D-Day for landlords: High court hears rent overcharge cases

Rulings will determine implementation under the new rent law

Housing Rights Initiative's Aaron Carr (Credit: iStock, Town-Village via Facebook)
Housing Rights Initiative's Aaron Carr (Credit: iStock, Facebook)

ALBANY— State legislators passed a new rent law in June, but many of the details are about to be hashed out in court.

Today, the highest court in the state is hearing five cases involving alleged rent overcharges for rent-stabilized apartments. Landlords face treble damages for rent overcharges, which could mean a huge payday for tenants.

Each of the cases cite a pivotal 2009 Court of Appeals ruling — Roberts v. Tishman Speyer Properties — which found that landlords receiving J-51 tax benefits could not deregulate an apartment when the legal passed a certain threshold and the unit was vacant or occupied by high-income tenants. The decision allowed the state to assess rent overcharges based on the most recent legal regulated rent, even if a significant period of time had elapsed.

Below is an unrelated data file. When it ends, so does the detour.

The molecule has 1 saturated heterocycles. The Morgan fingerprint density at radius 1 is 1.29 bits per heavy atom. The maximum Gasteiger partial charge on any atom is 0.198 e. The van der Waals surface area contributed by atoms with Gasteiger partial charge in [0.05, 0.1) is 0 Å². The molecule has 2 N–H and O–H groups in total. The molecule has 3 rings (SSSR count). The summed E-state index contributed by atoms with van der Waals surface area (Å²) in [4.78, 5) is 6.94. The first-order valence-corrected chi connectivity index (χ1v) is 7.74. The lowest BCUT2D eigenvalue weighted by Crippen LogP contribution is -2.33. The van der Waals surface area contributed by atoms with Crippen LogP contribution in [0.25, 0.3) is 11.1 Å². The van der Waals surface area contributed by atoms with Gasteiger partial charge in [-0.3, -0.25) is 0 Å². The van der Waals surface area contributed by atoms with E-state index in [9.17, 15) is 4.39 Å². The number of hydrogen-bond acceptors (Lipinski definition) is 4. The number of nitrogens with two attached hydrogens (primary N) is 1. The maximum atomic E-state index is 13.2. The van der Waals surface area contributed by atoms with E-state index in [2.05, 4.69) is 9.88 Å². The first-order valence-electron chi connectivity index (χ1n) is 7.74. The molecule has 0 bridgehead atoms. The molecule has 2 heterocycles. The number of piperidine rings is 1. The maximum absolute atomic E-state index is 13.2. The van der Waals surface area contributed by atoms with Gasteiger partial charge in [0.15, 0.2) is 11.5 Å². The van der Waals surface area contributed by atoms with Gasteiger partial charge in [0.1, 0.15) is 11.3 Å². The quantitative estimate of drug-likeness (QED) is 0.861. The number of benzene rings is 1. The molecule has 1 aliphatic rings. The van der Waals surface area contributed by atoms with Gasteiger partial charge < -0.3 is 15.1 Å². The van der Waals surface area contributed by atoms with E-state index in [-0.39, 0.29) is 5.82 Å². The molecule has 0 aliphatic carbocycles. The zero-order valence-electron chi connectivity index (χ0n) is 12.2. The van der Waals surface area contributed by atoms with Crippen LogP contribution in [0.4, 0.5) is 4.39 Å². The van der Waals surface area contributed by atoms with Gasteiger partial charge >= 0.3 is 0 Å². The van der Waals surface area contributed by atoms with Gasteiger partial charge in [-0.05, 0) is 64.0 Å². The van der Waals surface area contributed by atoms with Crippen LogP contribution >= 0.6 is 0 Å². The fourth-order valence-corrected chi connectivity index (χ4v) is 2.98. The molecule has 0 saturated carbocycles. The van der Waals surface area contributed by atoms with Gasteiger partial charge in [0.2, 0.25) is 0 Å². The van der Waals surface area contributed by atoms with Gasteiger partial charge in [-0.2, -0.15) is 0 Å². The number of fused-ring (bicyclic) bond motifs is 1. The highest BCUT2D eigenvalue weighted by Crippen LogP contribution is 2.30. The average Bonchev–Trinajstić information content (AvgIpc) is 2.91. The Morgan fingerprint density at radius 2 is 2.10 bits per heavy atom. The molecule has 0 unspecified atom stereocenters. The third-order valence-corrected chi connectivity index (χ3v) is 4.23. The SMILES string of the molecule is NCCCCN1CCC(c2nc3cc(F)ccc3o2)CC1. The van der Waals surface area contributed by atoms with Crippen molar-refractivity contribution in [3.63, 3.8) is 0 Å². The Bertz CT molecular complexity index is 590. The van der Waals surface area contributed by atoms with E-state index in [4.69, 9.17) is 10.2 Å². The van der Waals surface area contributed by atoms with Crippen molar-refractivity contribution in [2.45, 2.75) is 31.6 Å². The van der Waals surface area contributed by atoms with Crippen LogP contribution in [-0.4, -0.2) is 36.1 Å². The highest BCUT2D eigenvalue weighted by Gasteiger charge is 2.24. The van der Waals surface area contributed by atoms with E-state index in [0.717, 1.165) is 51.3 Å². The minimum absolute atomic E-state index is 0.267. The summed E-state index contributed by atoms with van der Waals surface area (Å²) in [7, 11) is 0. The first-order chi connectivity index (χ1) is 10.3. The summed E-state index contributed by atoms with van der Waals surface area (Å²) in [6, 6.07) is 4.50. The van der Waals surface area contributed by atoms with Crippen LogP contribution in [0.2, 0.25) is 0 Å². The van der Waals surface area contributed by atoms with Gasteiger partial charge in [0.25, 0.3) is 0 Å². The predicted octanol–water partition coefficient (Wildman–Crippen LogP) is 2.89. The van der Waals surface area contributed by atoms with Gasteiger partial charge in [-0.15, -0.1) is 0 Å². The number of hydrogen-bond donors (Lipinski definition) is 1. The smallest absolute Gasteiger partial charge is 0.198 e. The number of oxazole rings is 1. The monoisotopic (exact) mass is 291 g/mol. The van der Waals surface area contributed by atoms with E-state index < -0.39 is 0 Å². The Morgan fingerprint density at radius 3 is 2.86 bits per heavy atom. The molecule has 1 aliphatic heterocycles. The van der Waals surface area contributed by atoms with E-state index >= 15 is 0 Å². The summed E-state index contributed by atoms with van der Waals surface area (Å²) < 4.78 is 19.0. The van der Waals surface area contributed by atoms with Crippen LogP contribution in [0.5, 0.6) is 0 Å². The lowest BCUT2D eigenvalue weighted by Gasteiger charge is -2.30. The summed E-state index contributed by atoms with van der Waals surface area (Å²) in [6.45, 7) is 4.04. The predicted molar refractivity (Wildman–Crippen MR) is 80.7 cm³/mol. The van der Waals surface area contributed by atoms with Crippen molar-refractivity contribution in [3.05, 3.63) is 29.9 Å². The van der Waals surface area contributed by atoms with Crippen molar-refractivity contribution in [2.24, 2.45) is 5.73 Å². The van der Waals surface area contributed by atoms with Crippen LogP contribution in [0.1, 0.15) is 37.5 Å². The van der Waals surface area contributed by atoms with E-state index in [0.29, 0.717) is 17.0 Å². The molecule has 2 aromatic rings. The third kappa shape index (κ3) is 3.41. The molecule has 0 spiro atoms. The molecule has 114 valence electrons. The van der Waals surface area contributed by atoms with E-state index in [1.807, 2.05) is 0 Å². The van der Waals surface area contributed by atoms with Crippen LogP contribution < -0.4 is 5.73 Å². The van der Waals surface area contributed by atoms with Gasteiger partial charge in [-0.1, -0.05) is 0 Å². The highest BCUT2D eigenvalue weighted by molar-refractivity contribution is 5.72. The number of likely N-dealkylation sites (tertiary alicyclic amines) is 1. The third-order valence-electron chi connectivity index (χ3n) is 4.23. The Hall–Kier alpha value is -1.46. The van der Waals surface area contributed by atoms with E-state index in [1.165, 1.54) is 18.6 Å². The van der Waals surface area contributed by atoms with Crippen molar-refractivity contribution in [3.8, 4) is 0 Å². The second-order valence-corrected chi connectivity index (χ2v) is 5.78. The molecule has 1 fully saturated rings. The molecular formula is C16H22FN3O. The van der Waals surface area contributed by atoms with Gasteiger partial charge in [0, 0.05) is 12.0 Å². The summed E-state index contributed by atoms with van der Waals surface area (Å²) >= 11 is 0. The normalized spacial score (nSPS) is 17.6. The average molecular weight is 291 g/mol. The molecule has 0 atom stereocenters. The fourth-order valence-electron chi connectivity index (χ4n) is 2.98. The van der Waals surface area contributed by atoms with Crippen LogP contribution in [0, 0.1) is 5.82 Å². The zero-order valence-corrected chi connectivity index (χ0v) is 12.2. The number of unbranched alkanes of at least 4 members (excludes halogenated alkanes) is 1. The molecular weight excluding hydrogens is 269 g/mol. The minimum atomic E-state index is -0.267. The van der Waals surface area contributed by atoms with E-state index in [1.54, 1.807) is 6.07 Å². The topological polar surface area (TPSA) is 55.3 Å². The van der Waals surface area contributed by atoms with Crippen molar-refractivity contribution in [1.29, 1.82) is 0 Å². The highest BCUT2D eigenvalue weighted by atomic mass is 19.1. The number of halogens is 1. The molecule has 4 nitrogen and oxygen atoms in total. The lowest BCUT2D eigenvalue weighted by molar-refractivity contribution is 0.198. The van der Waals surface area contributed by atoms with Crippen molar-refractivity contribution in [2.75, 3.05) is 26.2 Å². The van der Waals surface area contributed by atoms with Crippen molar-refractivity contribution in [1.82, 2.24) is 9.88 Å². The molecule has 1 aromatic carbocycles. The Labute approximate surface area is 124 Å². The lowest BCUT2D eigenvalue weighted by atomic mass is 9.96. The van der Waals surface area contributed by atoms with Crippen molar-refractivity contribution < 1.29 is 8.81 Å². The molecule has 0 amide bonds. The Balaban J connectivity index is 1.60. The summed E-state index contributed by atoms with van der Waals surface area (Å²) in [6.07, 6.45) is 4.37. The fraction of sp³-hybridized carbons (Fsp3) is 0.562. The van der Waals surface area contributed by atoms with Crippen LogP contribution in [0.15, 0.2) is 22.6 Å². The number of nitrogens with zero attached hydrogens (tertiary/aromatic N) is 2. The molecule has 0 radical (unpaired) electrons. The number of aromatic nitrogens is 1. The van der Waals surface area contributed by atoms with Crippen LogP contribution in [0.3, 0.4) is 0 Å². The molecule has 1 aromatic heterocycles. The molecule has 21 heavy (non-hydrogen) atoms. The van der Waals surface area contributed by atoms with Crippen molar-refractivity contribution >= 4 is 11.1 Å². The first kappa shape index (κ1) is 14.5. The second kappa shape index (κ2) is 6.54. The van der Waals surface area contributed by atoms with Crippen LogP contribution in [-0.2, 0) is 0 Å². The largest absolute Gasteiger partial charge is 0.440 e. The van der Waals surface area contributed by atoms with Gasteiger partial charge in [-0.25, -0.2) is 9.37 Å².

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The Roberts decision led to a string of legal challenges alleging that landlords deregulated units while reaping J-51 benefits. Many of the cases have been brought by the Housing Rights Initiative, a group headed by Aaron Carr.

The lookback period — the window of time the state can assess treble damages for rent overcharges — was extended to six years from four by the June rent-law overhaul. The Court of Appeals will decide whether that extension also applies to ongoing overcharge cases, which would substantially increase the landlord’s liability.

Attorneys for tenants and landlords noted that the move by the Court of Appeals to hear the five cases in one day and to solicit amicus briefs from the general legal community is very unusual.